The average sale price for luxury homes nationwide fell 1.6% to $1.55 million in the first quarter of 2019, according to a new report from Redfin. It was the first annual decline in nearly three years.

Redfin tracked home sales in more than 1,000 cities across the U.S. (not including New York City) and defined a home as luxury if it was among the 5% most expensive homes sold in the quarter. In the other 95% of the market, home prices rose 2.7% year over year to an average of $300,000 in the first quarter, following six straight years of increases.

Sales of homes priced at or above $2 million fell 16% year over year last quarter, marking the second consecutive quarter of declining sales and the biggest luxury sales decline since 2010. The supply of homes priced at $2 million or above increased 14% annually in the first quarter, the fourth quarter in a row of increases.

The combination of rising inventory and declining prices and sales suggests that demand for luxury homes is down from last year. While the stock market's shaky performance over the past six months could play a role in hindering demand for high-priced homes, tax reform measures that lowered the limits on deductions for mortgage interest and state and local taxes are largely to blame.

"Because homeowners can't deduct as much mortgage interest as they used to be able to, the calculus has changed when it comes to buying a home, especially an expensive one," said Redfin chief economist Daryl Fairweather. "Although the new mortgage rule applies to everyone in the country, high earners in states with high income taxes like California and Massachusetts saw their tax bills surge. Not only do the new rules make it less desirable to purchase a multi-million dollar home in high-tax states, it has also motivated some people—especially those with big incomes and big housing budgets—to consider moving to places like Florida, Washington or Nevada, which have no state income tax."

Despite the overall decline, luxury home prices fell in just one-third of cities in this analysis. Below are the major cities in the metro areas where most of the luxury sales in our analysis take place:

City Average Luxury Sale Price in Q1 2019 YoY Change in Luxury Sale Price YoY Change in Sales of $2 Million + Homes
Boston, MA $3,219,000 -22.4% -10%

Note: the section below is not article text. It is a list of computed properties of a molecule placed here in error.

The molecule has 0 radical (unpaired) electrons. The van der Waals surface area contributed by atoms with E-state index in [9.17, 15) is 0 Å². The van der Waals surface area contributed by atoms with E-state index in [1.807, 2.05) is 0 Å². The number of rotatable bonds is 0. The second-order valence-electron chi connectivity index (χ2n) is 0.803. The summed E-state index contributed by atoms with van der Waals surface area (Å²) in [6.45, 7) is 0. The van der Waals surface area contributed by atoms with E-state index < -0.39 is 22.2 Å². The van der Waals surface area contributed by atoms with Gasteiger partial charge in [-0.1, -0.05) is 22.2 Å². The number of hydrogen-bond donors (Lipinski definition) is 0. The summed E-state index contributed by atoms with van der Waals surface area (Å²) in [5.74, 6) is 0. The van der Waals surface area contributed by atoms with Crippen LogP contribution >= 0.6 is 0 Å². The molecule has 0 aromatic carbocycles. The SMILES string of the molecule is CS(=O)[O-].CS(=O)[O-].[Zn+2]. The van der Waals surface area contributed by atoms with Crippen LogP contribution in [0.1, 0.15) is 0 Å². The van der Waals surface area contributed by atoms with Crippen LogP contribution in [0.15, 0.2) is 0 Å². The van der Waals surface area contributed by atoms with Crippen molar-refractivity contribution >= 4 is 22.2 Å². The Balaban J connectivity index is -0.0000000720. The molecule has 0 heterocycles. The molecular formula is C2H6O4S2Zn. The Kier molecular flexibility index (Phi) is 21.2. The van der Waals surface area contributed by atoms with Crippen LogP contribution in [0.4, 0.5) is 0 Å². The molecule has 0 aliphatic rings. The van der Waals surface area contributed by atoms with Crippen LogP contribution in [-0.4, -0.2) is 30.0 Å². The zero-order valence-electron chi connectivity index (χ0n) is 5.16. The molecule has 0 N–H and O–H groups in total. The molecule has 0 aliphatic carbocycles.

Newport Beach, CA $7,910,000 -21.8% -33.3%
Miami, FL $1,627,000 -19.3% -12.9%
San Jose, CA $2,348,000 -2.7% -6.7%
San Diego, CA $2,516,000 -1.4% -8.3%
San Francisco, CA $4,936,000 -0.3% -10%
Los Angeles, CA $4,773,000 0.6% -17.9%
Naples, FL $4,159,000 5.3% -9.1%
Seattle, WA $2,307,000 6.4% 0%
West Palm Beach, FL $2,851,000 89.6% -23.1%

Among those 10 luxury-market driving areas, the city of Boston recorded the biggest year-over-year price drop in the first quarter (-22.4%), the fourth consecutive quarter of luxury price declines. In Newport Beach (-21.8%), Miami (-19.3%), San Jose (-2.7%) and San Francisco (-0.3%), last quarter marked the second consecutive quarter of luxury price declines. In San Diego, where prices fell 1.4%, this was the first quarter of declining luxury home prices in two years. Nine of the 10 markets listed above drove the national sales drop in the first quarter, with West Palm Beach posting a 23.1% decline in the number of $2 million-plus homes sold and Los Angeles posting a 17.9% decrease. In Seattle, sales of $2 million-plus homes were unchanged from last year.

Although luxury prices are down nationwide, some cities experienced significant increases. For the fourth quarter in a row, West Palm Beach saw the biggest increase in prices for homes in the top 5% of the market, up 89.6% year over year to more than $2.8 million last quarter. In St. Petersburg, Florida, prices were up 62.3% annually to nearly $2 million. Some less popular luxury markets also experienced price increases. In Charleston, South Carolina, luxury prices were up 42.3% annually to $2.3 million. In Boise, Idaho, prices rose 17.2% annually to $1 million.

"Home prices in Boise are going up at all price points, especially in the luxury market," said Paul Reid, the Redfin market manager in Boise. "We are helping a lot of home buyers move here from Seattle, Southern California, Denver and the Bay Area. Many plan to work remotely, bringing their big-city salaries to Boise. These buyers can afford high-priced homes, and what they get for their money is substantially nicer than what they could buy for the same amount of money in the cities they're coming from."